This is what I found on CNET.COM:
Supergiant star Betelgeuse has been getting dimmer at an unprecedented pace over the past few months, leading some astronomers to wonder if it might be in the process of the collapse that precedes a supernova explosion. But there are other possible explanations, and we should have a better idea of what’s happening to the massive star by the end of the month.
Veteran Villanova University astronomer Edward Guinan has been watching Betelgeuse for decades and reported earlier this month that the star appears to be “the least luminous and coolest yet measured from our 25 years of photometry.”
It’s well known Betelgeuse has no more than about 100,000 years left to burn and could start its death throes just about anytime between now and then. When it does go supernova, it’s expected to result in a dramatic light show that could be visible in daylight and appear brighter than the full moon for a few weeks. The last time humans were treated to such a sight was the 17th century.
The explosion could be visible in daylight and appear brighter than the full moon for a few weeks. https://t.co/HmcKWnL9Rf
— CNET (@CNET) February 12, 2020
You can easily find Betelgeuse in the constellation Orion anytime between November and February. RIght now, in New York City, Betelgeuse is rising in daylight, so you’ll see it as soon as the sky darkens enough. The star is remaining above the horizon until a few hours before dawn. You can check your local times using SkySafari, a free app for Android or iPhone.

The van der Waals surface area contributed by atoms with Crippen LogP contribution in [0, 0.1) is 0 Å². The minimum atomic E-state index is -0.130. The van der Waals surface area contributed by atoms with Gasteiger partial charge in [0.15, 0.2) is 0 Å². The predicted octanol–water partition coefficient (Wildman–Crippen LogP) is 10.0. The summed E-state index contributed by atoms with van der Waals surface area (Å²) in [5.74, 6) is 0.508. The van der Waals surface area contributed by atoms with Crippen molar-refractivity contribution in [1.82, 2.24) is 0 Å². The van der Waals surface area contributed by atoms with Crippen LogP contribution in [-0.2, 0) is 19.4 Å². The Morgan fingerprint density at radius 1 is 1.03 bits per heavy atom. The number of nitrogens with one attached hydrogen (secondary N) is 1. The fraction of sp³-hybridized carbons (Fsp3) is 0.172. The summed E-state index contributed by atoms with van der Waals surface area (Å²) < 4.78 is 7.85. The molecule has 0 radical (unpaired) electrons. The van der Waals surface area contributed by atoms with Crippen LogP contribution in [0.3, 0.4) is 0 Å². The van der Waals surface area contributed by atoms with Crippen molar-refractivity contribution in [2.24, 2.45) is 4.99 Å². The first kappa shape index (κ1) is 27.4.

Here’s how to track down Betelgeuse: Once you go outside, give your eyes a few minutes to get adjusted to the darkness. Then turn to the southwestern sky in the Northern Hemisphere (the northwestern sky in the Southern Hemisphere) and look for the distinctive star pattern of Orion, centered on the three stars of its belt.
If you imagine Orion as its namesake, “the hunter,” Betelgeuse marks the left-hand shoulder. The star is so bright and red, even in light-polluted areas, that you can’t miss it. Betelgeuse is easily visible to the eye, and you won’t see much more detail using binoculars or a telescope.
— SPACE.com (@SPACEdotcom) February 9, 2020
Information provided by CNET.COM.
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